Speeches, like flowers, are a moment’s monument. They exist most powerfully for a specific audience, a specific speaker, and a specific message. Attempts to make them have a wider impact usually fail.
Of course, there are some magnificent exceptions. If we set out to create a list of the greatest American speeches, we could easily compile the short stack of moment’s monuments that continue to move people to action years later: Abraham Lincoln’s Gettysburg Address, John F. Kennedy’s inaugural, Dr. Martin Luther King’s “I Have a Dream” speech.
Beyond this short pile, the controversies would begin, politics would intervene, and personal prejudice would play a greater and greater role. Would we include Patrick Henry’s “Give me liberty or give me death”? How about Ronald Reagan’s Challenger disaster speech? Or FDR’s “Fear itself”? There would be lots of opportunities to argue about what makes a great speech and which speeches meet the criteria.
Into this imaginary debate Christopher Webber fearlessly plunges, with a selection of 14 speeches that he believes are significant in his book, “Give Me Liberty: Speakers and Speeches that have Shaped America.”
They include the Top Three, as well as Henry, Daniel Webster’s “Liberty and Union” speech, William Jennings Bryan’s “Cross of Gold,” FDR, Adlai Stevenson’s “Free Society” speech, a different Reagan speech—”Man is not free unless government is limited”—several abolitionists (James Pennington, Wendell Phillips and Frederick Douglass) and several suffragists (Angelina Grimke, Abby Foster, and Elizabeth Cady Stanton).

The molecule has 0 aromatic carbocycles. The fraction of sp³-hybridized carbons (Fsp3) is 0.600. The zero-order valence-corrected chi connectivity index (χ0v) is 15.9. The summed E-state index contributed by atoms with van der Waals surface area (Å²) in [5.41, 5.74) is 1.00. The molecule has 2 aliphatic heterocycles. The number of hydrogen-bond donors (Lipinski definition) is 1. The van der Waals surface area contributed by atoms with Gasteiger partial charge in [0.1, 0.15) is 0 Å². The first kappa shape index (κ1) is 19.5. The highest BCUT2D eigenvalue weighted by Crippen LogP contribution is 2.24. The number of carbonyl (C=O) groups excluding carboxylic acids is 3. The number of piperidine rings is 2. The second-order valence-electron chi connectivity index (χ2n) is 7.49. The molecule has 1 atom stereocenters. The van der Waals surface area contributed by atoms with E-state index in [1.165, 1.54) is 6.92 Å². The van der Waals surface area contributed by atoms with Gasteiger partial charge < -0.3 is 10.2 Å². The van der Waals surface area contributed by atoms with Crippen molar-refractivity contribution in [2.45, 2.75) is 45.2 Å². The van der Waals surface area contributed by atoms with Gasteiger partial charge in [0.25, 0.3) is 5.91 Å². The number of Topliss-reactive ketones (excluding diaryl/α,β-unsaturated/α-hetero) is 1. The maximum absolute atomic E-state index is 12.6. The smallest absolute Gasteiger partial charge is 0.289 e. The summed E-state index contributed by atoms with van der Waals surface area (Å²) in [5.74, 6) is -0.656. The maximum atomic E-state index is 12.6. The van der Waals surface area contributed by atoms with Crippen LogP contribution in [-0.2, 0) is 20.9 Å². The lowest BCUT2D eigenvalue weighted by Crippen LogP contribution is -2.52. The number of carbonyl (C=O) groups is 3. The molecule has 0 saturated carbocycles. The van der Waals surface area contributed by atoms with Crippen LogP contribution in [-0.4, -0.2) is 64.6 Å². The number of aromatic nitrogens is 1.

Webber surrounds discussion of the speeches with commentaries on the speakers themselves, their other speeches, and their roles in history. I recommend the book highly, even though you won’t necessarily agree with his analysis at every point—nor even at most points.
The only thing worse than the ridiculously partisan and stupid level of debate in the public sphere about important public issues we have sunk to today would be no debate at all. A democratic society that doesn’t debate is on its way to tyranny or oblivion.
Webber’s book got me thinking about the criteria I would use for picking the greatest speeches from a particular society. Here goes:
1. The speech has to be of the moment but also transcend it. Lincoln’s brief elegy to the fallen at Gettysburg nonetheless managed to look back to the founding of America and ahead to its future. What does it take to be able to look beyond current problems and concerns and foretell the course of future events? Greatness of vision, always in short supply. I’m tempted to say, “especially today,” but it was ever thus—except when those few who are great come along and teach us to think beyond our own predilections and see humanity steadily and as a whole.
2. The language has to sing—simply. Kennedy’s inaugural address, with its balanced, elegant negations, “ask not what your country can do for you, but what you can do for your country,” has been analyzed many times, and speechwriter Ted Sorenson’s role has been discussed thoroughly. One of the less-understood processes of creating the speech is Kennedy’s editing—and a perusal of his alterations indicates that he always chose the shorter, simpler, plain English option. Speeches are made to be spoken out loud, and long words bog the speaker down. Think your great thoughts, and then find a way to say them as simply as possible.
3. The speech has to address some real and pressing need. Aristotle talked about three kinds of speeches: informative, persuasive, and decorative. I’ve always argued that the only reason to give a speech is to change the world. That means the speech must be persuasive, almost certainly informative in some part, and of course decorative—all three of Aristotle’s categories at once. King’s “I Have a Dream” speech addressed the urgent need of ending segregation in the United States, and his memorable phrasing made it impossible for Americans to forget his words and to continue longstanding Jim Crow practices.
What are your nominations for the greatest American speeches?
A version of this article first appeared on PublicWords.